Friday, October 29, 2010

Yes You Can: Leaf Prints



Hey there! It’s Candy from Candied Fabrics. For today's Yes You CAN tutorial, I want to show you how to make these leaf prints, don’t they look fabulous all clipped to some twine with little mini clothespins?

I grew up in New England, but have spent the last 6 years in Southern California, so each Fall, I get all jealous when folks post pix of beautiful fall leaves, so I decided make some leaf prints in fall colors to satisfy that need for fall leaves (without the mountains of leaf raking!) Here’s what MY backyard looks like right now:



Yeah, I know life is tough…in about a month I’m gonna have about 100 pomegranates, anyone want one?

Materials
Wax Paper
Textile paint
Fresh leaves (not dried, they’ll get crunched)
Paper plate (for a palette)
Newspaper
Osnaburg, (the fabric feedsacks were made of)
72F Peltex II (double sided fusible ultra firm stabilizer)
Rolling pin/brayer
Parchment paper
Twine
Mini clothespins

Tools
Foam Brushes
Iron and Ironing board
Scissors or rotary cutter/ruler/cutting mat




Printing
My final leaf prints are 6” x 8”, so I cut Osnaburg into 8” x 10” rectangles. Osnaburg is a natural colored, nubby fabric make from short cotton fibers that are a waste product from textile mills – they used to use it to make feedsacks. I love it because it’s got lots of lovely texture, and it’s a lot less expensive than linen.

Place a piece of the fabric on top of a stack of newspapers – the padding underneath will help the print be clearer. Use a foam brush to coat the underside of the leaf (the texture of the veins look better on the backside) with paint. Turn it over and place it on the fabric. Cover the leaf with a piece of waxed paper, and press firmly all over. I used a mini rolling pin as a brayer, but just using your hands works as well. You want to be careful to not have too thick a paint layer, as it may ooze out the edges and makes for blogs – these pictures show a leaf that had a bit too much paint.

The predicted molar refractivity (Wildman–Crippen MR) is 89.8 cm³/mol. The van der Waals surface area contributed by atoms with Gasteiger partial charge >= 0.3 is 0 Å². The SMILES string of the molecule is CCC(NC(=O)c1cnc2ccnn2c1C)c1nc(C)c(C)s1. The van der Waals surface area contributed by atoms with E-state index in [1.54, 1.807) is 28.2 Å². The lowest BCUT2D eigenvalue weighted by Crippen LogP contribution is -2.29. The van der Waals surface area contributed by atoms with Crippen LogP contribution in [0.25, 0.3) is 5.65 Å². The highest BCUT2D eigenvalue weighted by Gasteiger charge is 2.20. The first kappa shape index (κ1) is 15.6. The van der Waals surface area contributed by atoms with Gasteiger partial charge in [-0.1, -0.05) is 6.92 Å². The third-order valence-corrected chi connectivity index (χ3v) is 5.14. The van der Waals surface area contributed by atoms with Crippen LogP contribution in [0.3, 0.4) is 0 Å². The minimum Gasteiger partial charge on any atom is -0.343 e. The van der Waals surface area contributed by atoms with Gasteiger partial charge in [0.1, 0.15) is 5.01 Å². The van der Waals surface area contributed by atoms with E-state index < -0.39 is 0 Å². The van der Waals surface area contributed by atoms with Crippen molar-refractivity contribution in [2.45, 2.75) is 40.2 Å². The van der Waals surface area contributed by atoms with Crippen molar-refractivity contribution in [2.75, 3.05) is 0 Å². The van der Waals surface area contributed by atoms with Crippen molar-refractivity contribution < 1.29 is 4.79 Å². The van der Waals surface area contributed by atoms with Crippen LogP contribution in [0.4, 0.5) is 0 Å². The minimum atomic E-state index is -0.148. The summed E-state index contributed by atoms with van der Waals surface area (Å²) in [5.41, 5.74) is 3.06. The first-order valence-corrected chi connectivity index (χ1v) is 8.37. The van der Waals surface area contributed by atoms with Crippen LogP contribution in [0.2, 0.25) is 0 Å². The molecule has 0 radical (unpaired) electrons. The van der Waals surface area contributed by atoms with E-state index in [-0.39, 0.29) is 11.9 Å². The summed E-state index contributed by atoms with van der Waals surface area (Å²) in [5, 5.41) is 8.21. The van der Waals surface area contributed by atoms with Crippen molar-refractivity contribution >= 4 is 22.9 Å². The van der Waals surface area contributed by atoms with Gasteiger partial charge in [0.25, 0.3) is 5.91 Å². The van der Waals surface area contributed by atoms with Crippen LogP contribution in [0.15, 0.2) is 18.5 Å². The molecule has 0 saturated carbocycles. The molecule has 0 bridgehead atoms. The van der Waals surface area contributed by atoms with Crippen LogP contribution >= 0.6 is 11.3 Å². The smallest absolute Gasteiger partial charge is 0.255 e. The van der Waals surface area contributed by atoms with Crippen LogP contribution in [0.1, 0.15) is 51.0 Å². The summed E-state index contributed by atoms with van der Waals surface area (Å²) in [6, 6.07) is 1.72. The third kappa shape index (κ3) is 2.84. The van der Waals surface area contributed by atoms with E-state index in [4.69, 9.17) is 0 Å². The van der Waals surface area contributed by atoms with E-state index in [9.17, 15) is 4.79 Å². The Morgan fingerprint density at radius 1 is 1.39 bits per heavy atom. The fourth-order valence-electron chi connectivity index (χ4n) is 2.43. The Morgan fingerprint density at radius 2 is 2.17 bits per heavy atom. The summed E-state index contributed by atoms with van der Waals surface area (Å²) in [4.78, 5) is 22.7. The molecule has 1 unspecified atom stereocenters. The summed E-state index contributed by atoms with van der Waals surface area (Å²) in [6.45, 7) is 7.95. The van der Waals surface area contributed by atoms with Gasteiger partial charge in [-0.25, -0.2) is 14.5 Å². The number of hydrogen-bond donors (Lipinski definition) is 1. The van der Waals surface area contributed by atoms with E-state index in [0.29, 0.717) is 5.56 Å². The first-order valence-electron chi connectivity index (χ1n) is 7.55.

Let it dry and repeat…it gets a bit addictive! I had fun mixing different hues of red, gold and orange and toning them down with a bit of brown. Some of my favorite prints were when I used two different colors on different parts of the same leaf. On some of the boring, or less than perfect prints, I went back and added a second leaf.


Mounting
I really like hanging multiple prints on a mini clothesline, but the fabric by itself is too flimsy for my taste, so I like to mount it to Peltex, an extra heavy interfacing with heat activated glue on both sides.


Cut the Peltex into 6” x 8” rectangles. Place the rough side of the Peltex in the center of the back side of your leaf print, leaving the lining on the other side of the Peltex for the time being and fuse the fabric to the peltex, there will be a 1” border of fabric extending around all sides.


Remove the lining from the underside of the Peltex, exposing the 2nd side of the fusible glue. With the back of the Peltex facing up, pull one corner of the fabric background around to the back and tack it to the Peltex with your iron (don’t pull too hard or you’ll round off your corner). Repeat with the other 3 corners. You can then wrap the sides around to the back and fuse them as well – be careful to avoid touching the exposed fusible glue of the Peltex back. Once the edges have all been wrapped and fused to the back, cover it with parchment paper and iron again, the parment will peel back off the exposed glue once it dries.

Hang and enjoy!


See – I’ve now got autumn leaves in my bedroom, without having to rake any leaves! I’d love to hear from you if you decide to make some of your own. And next month, I’ll be back with some more fabric hung from a string, I’d like to show you my version of fabric garland!

9 comments:

Cyn said...

Love these! Although I do have plenty of autumn leaves both in the trees and in my yard right now. I think I might try this with a spring green palette... Thanks for the tut!

Angie said...

Great tutorial - this is a perfect project, as the leaves are currently changing.

Pen and Paperie said...

I love this simulation of fall (I am in Florida and also surrounded by lush green). I may have to try this!!

Debbie said...

Thanks for these excellent instructions, Candy. I have all the supplies you list! But, no time to try it out until December. I think there may not be any leaves around by then, LOL! So, will have to wait until spring...

Candied Fabrics said...

Thanks all! Debbie, I wonder if you grab some fresh leaves, put them in a ziplock bag with a damp paper towel and stash them in your refrigerator, they may be good in December!

Debbie said...

Interesting idea, Candy. I'll keep a look out for leaves in the next
few days. Maybe it will work.

mjb said...

Great tutorial!

Rachel@oneprettything.com said...

I'm so jealous. I love pomegranates! YUM! Thanks so much for the great tute, I'll be linking.

Creative Mind said...

these are so lovely...great great tutorial..thanks